At the end of that Day of Vengeance Special, we had Captain Marvel take the inert Doctor Fate helmet and hurl it off into space, the idea being that fate would choose the next Doctor Fate. Since then, the helmet has been on a journey across the universe and back in search of a new owner.
In the five Helmet of Fate one-shots, it passed through the hands of a new Sargon the Sorcerer, a new Ibis the Invincible, Detective Chimp, Black Alice and the angel Zauriel. At the end of the Zauriel story, the helmet was launched on a trajectory back to Earth.
Countdown to Mystery picks up the story as the helmet finds…let’s say, a sympathetic magical entity or a sympathetic consciousness, to own it. Is that too esoteric? Is that too cuckoo?
SG: (laughs) There are probably simpler ways to put it. I should be clear here: the helmet is not a living thing itself. It doesn’t possess a consciousness of its own. It’s drawn to sympathetic vibrations, as it were, from other entities. It’s sort of seeking – more in the sense of a natural force than an intelligence – a compatible entity to bond with, and it finds such an entity in the new Kent Nelson.
NRAMA: Who is this new Kent Nelson? Is he related to the previous one?
SG: Mmm-hmm. He’s the grandnephew of the original. In fact, he’s named after the original, but he has absolutely no clue as to his forebear’s dual identity. I’m not even sure he’s heard of the original Doctor Fate.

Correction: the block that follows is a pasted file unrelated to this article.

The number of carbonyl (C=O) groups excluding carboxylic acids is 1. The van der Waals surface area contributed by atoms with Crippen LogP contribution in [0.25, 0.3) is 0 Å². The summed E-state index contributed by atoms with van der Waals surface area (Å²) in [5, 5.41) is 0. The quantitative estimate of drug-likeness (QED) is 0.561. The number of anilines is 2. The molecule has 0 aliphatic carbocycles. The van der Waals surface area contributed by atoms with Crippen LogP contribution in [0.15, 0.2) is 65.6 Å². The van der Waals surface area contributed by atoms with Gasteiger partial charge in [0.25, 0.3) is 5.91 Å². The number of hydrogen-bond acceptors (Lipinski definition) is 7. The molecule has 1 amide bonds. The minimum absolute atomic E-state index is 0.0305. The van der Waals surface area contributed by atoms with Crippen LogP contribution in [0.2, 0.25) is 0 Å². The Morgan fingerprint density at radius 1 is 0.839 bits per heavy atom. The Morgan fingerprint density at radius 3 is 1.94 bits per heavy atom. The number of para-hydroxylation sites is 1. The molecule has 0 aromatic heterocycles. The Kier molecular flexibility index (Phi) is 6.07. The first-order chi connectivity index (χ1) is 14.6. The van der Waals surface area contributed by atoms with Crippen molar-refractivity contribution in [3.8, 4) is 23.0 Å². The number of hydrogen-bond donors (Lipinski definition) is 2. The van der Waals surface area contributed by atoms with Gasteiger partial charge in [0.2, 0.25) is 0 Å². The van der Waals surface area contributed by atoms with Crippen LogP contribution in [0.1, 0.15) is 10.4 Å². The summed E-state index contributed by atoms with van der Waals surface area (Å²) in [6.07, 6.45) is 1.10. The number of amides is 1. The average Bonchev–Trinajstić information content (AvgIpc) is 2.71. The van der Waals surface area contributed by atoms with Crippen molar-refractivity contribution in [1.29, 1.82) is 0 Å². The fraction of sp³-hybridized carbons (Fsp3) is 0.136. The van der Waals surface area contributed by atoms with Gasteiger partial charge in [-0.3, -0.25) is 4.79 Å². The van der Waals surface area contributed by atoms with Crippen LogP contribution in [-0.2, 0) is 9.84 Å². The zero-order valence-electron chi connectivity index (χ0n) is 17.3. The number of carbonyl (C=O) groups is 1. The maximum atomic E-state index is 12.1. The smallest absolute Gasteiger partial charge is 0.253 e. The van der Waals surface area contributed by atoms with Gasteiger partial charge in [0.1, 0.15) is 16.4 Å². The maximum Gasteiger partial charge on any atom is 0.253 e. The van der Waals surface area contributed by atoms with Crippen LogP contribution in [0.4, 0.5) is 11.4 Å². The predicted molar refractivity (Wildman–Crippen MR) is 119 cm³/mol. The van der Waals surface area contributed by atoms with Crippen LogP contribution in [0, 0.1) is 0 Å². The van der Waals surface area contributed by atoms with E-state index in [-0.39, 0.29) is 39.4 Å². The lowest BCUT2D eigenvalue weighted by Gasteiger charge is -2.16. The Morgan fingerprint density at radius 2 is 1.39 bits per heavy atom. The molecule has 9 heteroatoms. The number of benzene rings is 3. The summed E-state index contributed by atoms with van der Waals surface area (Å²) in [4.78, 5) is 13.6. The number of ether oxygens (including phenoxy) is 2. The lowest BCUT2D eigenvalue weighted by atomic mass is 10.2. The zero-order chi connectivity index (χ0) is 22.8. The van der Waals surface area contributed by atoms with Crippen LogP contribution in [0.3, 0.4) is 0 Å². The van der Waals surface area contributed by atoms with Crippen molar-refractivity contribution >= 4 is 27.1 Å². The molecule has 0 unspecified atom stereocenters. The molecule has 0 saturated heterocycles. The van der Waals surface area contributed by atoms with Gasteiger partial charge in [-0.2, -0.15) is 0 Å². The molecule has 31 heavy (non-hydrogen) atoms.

I’m working on the premise that the first Doctor Fate, and those since, mostly have had adventures that took place on other planes of existence. And while it’s true he was a member of the Justice Society during WWII, I’m assuming that Fate wasn’t as well-known to the public as, say, Flash or Green Lantern or the original Atom. His name simply wasn’t in the papers very often.
I’ve run into fans who are skeptical of that notion, but I wonder how many of your readers under the age of 40 know who Audie Murphy was.
NRAMA: Well, I remember he starred as himself in some films…
SG: That’s right! He became an actor. But before that, he was the most decorated veteran of WWII. Even someone that famous can slip into relative obscurity with the passage of time.
NRAMA: Why were you interested in working with the character of Doctor Fate?
SG: Doctor Fate is a character that’s interested me for more than 40 years. The first time I ever heard of him – now I’m going to give you some real deep background! – was when Julie Schwartz, in a very early letters page of Justice League of America, I believe it was, published a list of all of the characters who had appeared in the Justice Society stories earlier.
This was also the first time I had heard of a Justice Society, and it was one of the first times I paid any attention to the fact that comics even existed before I was born, and that there were characters I had never heard of before. Of all the characters on the list, two names leaped out at me: The Spectre and Doctor Fate.